21
Nov
09

Making the Game Safe For My Kids

My daughter is thirteen, and she plays WoW.  She has a toon on my account, so her playtime is severely limited.  She can’t raid with the guild because I’m online during the raids.  She only plays during off-hours, so she sees very little guild chat as few players are online with her.

For her birthday this week, a family member bought her a WoW account and is paying for it for a year.  I’ll transfer her level 80 DK from my account to her own account, and she’ll be able to play alongside me, maybe even do runs with my guild, etc…

I have no concerns about bringing her into our runs.  As the GM, I have molded the guild in a way that appeals to me.  Since I am a parent with young kids , their presence has influenced my thoughts on the guild’s culture.  A lot of the policies and playstyle that I have established previously are working in my favor here.

  1. My guild has a strict no-swearing policy.  Its been this way since I have been GM, and it has nothing to do with children.  I hate being around people who use swearing as a substitute for actual vocabulary.   I can understand people sometimes swearing in an emotional outburst.  But within the game you have to make a conscious effort to type it or press the push-to-talk button in order to share your vulgar language.  That’s not an emotional outburst – its a specific action taken to demonstrate to the other people that you know swear words.  Its inane and serves no purpose.  Since it has no purpose, all it can do is offend people or make them uncomfortable.  Therefore its prohibited.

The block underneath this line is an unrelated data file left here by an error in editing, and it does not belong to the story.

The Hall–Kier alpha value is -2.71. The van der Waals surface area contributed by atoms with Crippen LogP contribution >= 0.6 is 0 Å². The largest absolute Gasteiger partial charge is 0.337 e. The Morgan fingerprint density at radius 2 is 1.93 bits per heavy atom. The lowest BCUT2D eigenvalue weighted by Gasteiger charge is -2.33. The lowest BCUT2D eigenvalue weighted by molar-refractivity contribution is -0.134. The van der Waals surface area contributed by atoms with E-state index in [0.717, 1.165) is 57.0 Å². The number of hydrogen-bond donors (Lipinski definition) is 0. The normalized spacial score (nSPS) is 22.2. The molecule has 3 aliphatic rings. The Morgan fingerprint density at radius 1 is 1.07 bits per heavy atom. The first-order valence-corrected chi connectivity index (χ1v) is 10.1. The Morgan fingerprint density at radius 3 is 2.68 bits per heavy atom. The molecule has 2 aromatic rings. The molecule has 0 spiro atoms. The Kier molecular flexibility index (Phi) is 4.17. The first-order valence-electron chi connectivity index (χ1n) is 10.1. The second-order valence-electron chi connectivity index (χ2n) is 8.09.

2. We actually enforce the profanity rule.  Lots of guilds have such rules, but officers are often reluctant to enforce them.  We make sure that every new recruit is told about it, and if there is a transgression all of the officers are serious about addressing it.
  3. Her account has the profanity filter activated (found in the game Settings).  It replaces vulgarities in chat with cartoonish symbols like &*$(*%.  It has a pretty expansive list of words that it will filter out.
  4. Communication with officers is important.  In my guild, every officer is aware of the children in the guild (we have a family guild, and several members let their kids play on occasion).  If a child is online, and the conversation starts to stray into more adult themes, then the officers can rein it in before it crosses a line.
  5. We’ve all been subjected to the “anal ___” and other moronic exchanges in the Trade channel.  My daughter’s account has Trade and General chat turned off.  To do that, type “/leave #” where # is the number of the channel you want to shut off.